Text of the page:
[ANN] Vecchia.jl: linear-cost differentiable approximations for Gaussian log-likelihoods

Hi all. I’ve just registered Vecchia.jl, which provides functionality for a very convenient class of approximations for the Gaussian log-likelihood (as of now, only mean-zero, although for some technical reasons this is a bit less of a limitation than you might think). My preferred reference for those who like to read papers is Stein/Chi/Welty 2004, but the idea can be described very simply. Any joint likelihood for a multivariate \textbf{z} can of course be decomposed into a product of conditional likelihoods as

\ell_{\theta}(\textbf{z}) = \ell_{\theta}(z_1) \prod_{j=2}^n \ell_{\theta}(z_j \; | \; \textbf{z}_{1:(j-1)}).

The point of Vecchia approximations is that this quantity can in some circumstances be very well-approximated with

\ell_{\theta}(\textbf{z}) \approx \ell_{\theta}(z_1) \prod_{j=2}^n \ell_{\theta}(z_j \; | \; \textbf{z}_{\sigma(j)}),

where \sigma(j) \subseteq [j-1] and is typically O(1) in size. In this setting and from this formulation, it is reasonably direct to see that you will evaluate O(n) many O(1)-sized conditional Gaussian likelihoods, giving a very attractive linear complexity in the data size. There are plenty of dials to turn, like taking “chunks” \textbf{z}_j instead of scalar measurements z_j, but for the sake of brevity I won’t discuss all that in the initial announcement post here.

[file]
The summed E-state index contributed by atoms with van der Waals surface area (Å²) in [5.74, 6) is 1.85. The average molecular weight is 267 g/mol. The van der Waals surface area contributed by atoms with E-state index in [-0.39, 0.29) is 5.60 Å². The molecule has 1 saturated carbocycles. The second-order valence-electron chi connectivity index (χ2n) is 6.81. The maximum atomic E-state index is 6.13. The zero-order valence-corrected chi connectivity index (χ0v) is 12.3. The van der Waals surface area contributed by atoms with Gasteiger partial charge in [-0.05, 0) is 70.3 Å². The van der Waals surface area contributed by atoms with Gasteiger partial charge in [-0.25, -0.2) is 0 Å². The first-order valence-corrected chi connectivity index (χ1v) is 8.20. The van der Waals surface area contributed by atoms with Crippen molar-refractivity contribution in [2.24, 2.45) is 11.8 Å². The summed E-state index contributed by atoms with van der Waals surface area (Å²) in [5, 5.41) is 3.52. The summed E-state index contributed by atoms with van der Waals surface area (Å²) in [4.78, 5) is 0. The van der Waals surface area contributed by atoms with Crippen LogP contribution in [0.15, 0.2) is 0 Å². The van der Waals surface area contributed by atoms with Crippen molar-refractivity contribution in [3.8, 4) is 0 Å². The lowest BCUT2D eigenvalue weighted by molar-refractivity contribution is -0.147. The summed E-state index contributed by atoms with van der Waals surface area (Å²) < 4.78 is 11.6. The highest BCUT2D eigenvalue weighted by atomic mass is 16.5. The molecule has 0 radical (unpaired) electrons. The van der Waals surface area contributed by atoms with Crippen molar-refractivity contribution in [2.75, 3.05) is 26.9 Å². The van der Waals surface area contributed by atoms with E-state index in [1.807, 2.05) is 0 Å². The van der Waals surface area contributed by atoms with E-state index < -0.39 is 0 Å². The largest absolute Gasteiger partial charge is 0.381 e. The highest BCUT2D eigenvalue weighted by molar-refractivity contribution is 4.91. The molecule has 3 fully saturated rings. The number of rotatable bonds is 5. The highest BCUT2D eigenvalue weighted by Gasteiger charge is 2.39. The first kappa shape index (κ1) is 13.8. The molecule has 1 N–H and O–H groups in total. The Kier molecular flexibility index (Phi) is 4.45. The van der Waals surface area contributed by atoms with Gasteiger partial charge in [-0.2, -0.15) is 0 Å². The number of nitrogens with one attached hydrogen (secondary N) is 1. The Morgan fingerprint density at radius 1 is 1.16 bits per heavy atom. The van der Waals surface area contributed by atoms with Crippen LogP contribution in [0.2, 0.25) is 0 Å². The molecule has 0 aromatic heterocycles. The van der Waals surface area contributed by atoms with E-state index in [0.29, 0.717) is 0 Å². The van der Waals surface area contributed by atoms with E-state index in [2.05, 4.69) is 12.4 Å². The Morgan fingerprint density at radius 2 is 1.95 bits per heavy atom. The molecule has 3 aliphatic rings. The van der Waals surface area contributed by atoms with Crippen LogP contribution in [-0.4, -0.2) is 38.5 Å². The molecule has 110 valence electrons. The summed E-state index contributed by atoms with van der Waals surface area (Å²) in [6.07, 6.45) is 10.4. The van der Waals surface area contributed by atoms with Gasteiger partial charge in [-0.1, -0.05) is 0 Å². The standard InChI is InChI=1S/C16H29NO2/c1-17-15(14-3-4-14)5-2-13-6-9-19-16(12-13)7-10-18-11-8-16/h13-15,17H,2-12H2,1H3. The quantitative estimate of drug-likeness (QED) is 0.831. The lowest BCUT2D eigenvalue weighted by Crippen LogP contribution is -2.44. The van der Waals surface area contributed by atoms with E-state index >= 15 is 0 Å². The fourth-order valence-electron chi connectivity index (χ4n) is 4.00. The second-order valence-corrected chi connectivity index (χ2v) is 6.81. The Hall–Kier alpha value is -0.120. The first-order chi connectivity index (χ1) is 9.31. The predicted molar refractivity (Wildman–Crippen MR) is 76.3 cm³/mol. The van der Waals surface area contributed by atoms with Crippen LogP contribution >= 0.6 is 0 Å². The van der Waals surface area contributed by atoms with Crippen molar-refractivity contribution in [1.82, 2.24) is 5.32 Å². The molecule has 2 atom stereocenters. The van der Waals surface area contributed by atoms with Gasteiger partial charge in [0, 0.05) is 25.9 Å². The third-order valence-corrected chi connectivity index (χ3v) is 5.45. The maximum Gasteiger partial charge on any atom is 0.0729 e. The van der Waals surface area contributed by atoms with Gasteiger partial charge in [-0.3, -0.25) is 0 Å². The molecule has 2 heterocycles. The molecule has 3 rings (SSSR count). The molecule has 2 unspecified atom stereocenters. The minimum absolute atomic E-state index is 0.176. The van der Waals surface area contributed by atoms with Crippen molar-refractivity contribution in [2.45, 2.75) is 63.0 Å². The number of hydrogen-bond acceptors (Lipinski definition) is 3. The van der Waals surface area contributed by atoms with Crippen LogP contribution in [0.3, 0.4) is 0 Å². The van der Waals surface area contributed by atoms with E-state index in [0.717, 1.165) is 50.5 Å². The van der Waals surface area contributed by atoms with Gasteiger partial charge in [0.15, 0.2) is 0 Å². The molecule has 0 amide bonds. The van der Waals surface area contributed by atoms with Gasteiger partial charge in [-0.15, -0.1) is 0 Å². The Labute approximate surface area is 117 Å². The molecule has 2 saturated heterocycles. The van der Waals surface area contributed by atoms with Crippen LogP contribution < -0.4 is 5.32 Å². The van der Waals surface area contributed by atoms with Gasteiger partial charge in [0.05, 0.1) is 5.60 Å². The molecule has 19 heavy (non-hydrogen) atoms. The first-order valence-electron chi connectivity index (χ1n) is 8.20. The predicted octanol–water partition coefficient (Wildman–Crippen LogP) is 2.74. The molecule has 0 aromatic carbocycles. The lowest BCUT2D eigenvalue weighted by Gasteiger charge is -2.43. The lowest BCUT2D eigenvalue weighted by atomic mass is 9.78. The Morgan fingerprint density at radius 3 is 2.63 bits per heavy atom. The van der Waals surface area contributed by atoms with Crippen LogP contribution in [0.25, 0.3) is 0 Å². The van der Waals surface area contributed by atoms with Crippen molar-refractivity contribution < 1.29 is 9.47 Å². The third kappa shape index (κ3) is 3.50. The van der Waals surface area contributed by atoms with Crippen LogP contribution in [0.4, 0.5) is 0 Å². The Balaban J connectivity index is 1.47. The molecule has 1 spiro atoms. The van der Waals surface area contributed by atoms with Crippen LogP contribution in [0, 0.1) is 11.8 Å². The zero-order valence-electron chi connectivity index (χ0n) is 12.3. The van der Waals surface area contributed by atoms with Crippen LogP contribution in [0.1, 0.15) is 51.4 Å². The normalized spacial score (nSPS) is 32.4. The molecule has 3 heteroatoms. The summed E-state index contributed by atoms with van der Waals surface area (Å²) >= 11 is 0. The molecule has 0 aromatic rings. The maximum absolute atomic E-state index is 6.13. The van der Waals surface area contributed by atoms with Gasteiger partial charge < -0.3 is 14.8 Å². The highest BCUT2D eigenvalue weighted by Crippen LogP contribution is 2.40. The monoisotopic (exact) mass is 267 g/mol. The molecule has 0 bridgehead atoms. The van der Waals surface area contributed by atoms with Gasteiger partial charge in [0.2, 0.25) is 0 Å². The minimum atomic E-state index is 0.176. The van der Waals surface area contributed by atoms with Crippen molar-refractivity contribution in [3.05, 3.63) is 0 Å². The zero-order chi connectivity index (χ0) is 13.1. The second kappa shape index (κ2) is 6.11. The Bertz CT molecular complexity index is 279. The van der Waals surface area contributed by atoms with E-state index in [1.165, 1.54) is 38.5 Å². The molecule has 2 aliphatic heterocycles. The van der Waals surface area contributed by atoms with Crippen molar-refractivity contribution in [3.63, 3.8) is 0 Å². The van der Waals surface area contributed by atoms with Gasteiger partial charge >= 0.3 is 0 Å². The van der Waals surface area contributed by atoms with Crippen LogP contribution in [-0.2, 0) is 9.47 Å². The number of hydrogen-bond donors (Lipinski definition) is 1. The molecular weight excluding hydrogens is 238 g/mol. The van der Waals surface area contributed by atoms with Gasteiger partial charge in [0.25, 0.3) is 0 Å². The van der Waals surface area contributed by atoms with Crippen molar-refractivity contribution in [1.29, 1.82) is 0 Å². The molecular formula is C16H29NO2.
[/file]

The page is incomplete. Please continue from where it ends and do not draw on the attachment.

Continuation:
As far as why this is sometimes a sensible thing to do, in the simplest case you could imagine a time series for \textbf{z}, and there is an obvious intuition that perhaps conditioning on the recent past (say, \sigma(j) = \{j-3, j-2, j-1\}) makes the the present and the far-past nearly independent. For those who would like a reference or more concrete discussion of when exactly that might be reasonably close to the truth, let me know and I can provide plenty of references or discussion here. But for the moment I won’t introduce any more technical or mathematical language unless somebody asks.

The package is pretty easy to use. The README gives a complete demo, but here is a slightly shortened demo:

using LinearAlgebra, StaticArrays, Vecchia

# VERY IMPORTANT FOR MULTITHREADING, since this is many small BLAS/LAPACK calls: